Presentation on theme: "3. Natural Climate Variability. SPM 1b Variations of the Earth’s surface temperature for the past 1,000 years Approx. climate range over the 900 years."— Presentation transcript:
3. Natural Climate Variability
SPM 1b Variations of the Earth’s surface temperature for the past 1,000 years Approx. climate range over the 900 years up to 1900 Last century appears unusual But the climate variations before the industrial revolution were almost certainly natural – what caused them? And could 20 th century warming also be a natural variation?
Causes of natural climate variability ‘External’ forcing of the climate system: –Ice ages are caused by changes in Earth’s orbit (Sun- Earth distance, angle of rotation axis, …) – but these changes occur slowly on long timescales (~10, ,000 years) – too slow to explain recent changes –Large volcanic eruptions –Solar variability ‘Internal’ climate system variability (chaos due to non-linear interactions of a complex system) –El Niño, North Atlantic Oscillation
Mt Pinatubo, Philippines, 1991
Satellite measurements of Pinatubo aerosol
Effect of volcanic aerosols Explosive volcanic eruption adds SO 2 to atmosphere Sun more reflected less absorbed Solar radiation Surface cools SO 2 converted to sulphuric acid aerosol layer
Volcanic climate forcing since 1750
Greenhouse gas forcing since 1750
Solar forcing of climate Sunspots The energy output of the Sun shows slight fluctuations as the number of sunspots varies
Sunspots discovered around 1610 by Harriot / Galileo Typically the diameter of the Earth. Slightly cooler regions of the photosphere. Associated with convection in the Sun’s interior. Confusingly, more sunspots correspond to more energy output from the Sun.
Sun-spots show a regular 11-year cycle, but also longer-term cycles
Sunspots since 1700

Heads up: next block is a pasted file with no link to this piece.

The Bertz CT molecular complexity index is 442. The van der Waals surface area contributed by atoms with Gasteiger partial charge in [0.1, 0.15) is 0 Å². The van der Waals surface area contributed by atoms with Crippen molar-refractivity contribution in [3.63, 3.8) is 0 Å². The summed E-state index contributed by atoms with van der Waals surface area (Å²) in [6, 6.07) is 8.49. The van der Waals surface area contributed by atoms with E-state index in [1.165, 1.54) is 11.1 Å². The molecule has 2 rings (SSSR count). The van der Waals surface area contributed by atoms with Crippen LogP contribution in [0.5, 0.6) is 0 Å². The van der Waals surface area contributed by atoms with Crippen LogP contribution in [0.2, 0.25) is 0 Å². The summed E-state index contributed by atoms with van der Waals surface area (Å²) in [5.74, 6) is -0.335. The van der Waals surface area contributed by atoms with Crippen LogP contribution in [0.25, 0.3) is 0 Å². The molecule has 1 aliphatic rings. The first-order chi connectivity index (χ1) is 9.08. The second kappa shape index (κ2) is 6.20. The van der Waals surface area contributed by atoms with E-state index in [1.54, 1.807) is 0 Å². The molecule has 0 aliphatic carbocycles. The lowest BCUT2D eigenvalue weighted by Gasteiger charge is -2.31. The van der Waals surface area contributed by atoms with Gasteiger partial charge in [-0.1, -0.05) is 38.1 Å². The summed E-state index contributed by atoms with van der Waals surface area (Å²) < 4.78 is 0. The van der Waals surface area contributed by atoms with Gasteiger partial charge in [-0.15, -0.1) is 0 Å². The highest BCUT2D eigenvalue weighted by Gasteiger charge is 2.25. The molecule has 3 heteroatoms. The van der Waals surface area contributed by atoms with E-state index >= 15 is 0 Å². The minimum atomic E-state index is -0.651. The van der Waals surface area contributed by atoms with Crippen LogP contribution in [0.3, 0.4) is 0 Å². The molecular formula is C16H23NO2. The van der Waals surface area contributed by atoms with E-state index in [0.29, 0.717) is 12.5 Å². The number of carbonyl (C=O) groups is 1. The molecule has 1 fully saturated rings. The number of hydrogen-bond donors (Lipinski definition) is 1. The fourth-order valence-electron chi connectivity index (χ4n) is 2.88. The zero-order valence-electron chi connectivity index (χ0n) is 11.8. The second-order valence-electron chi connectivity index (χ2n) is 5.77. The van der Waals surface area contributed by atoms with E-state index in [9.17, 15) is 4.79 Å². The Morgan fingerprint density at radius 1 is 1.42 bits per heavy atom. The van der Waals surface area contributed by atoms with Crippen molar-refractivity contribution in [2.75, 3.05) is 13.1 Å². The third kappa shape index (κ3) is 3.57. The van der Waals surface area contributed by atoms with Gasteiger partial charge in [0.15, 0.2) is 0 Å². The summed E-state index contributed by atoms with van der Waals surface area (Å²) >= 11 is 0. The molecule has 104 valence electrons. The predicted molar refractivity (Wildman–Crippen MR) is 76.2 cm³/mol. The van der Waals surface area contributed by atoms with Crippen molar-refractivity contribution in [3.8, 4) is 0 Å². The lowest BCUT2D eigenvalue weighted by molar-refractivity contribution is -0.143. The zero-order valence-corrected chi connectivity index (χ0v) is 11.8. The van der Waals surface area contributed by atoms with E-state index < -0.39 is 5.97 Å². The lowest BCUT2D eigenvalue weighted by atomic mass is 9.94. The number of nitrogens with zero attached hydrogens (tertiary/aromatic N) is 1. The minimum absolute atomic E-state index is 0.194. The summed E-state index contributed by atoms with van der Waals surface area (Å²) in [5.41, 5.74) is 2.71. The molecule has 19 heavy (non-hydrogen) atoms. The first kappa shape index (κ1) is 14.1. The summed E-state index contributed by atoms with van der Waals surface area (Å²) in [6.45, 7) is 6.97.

Solar forcing of climate since 1750
El Niño-Southern Oscillation (ENSO) ENSO is one of the main causes of global climate variability. But what is El Nino? Ocean-Atmosphere interaction in the tropical Pacific Winds, ocean temperatures, cloud and rainfall patterns all change Occurs every 2-10 years, lasts months Irregular – initiation not understood During a strong El Nino (e.g. 1997/98), global temperatures can rise, by up to about 0.3 °C Impacts: Peruvian fishing & seabirds Coral bleaching due to high sea temperatures South American rainfall Global teleconnections – e.g. linked to droughts in Africa Modulates strength of tropical storms
Sea surface temperature anomalies This is a snapshot of sea surface temperature in the tropical Pacific The anomaly is how it differs from average values.
‘Normal’ vs. El Nino conditions
Normal El Nino
A: Cold water off Peru – not El Nino B: Warmer water than usual at 150m depth in W. Pacific January 1997
February 1997 C: Warm water spreads across the Pacific beneath the surface
D: Warm water reaches surface in the central Pacific – this starts an interaction with the winds: Easterly winds weaken, and this tends to make the ocean warmer: positive feedback April 1997
May 1997 Warm water reaches the surface off Peru, and warm water in the central Pacific expands
September 1997 Strong El Nino is underway – sea surface is 2-4°C warmer across half the Pacific
January 1998 El Nino fully underway. Note the cold water at depth spreading from the W. Pacific
March 1998 El Nino has started to shrink – peak temperature anomaly 5°C, compared to 11°C in January
May 1998 El Nino almost over, after about 1 year of elevated sea-surface temperatures. Note the expanding cold anomaly: this heralds La Nina, the opposite phase of El Nino.
Pacific SSTs since 1986 El Nino 1997/8 event was largest of the century
Pacific SST anomalies since 1982 El Nino La Nina The NINO3.4 Index uses SSTs from a particular region of the tropical Pacific
Pacific SST anomalies since 1870
Pacific SST anomalies since 1700 Some indication that 1982/3 and 1997/8 events were unusually large
El Nino ImpactsLa Nina Impacts
Current ENSO forecast
North Atlantic Oscillation (NAO) Main expression of climate variability in NW Europe Reflects strength of westerly winds off the Atlantic NAO + Mild, wet winter NAO – Cold, dry winter
Winter-time (JFM) NAO index
SPM 1b Variations of the Earth’s surface temperature for the past 1,000 years Most of the past climate variability can be explained by volcanoes, fluctuations in the sun, and internal variability. Natural variability can’t explain 20 th century warming.
Summary 3 (Natural climate variability) Main short-term natural influences on climate are volcanoes, solar variability, and internal climate system variability Natural variability can explain fluctuations of about ±0.4 K Warming in the last century has exceeded the bounds of natural variability – it must have another explanation – the rise of greenhouse gases from human activities is the obvious candidate. It is possible that human activities may increase climate variability, as well as mean climate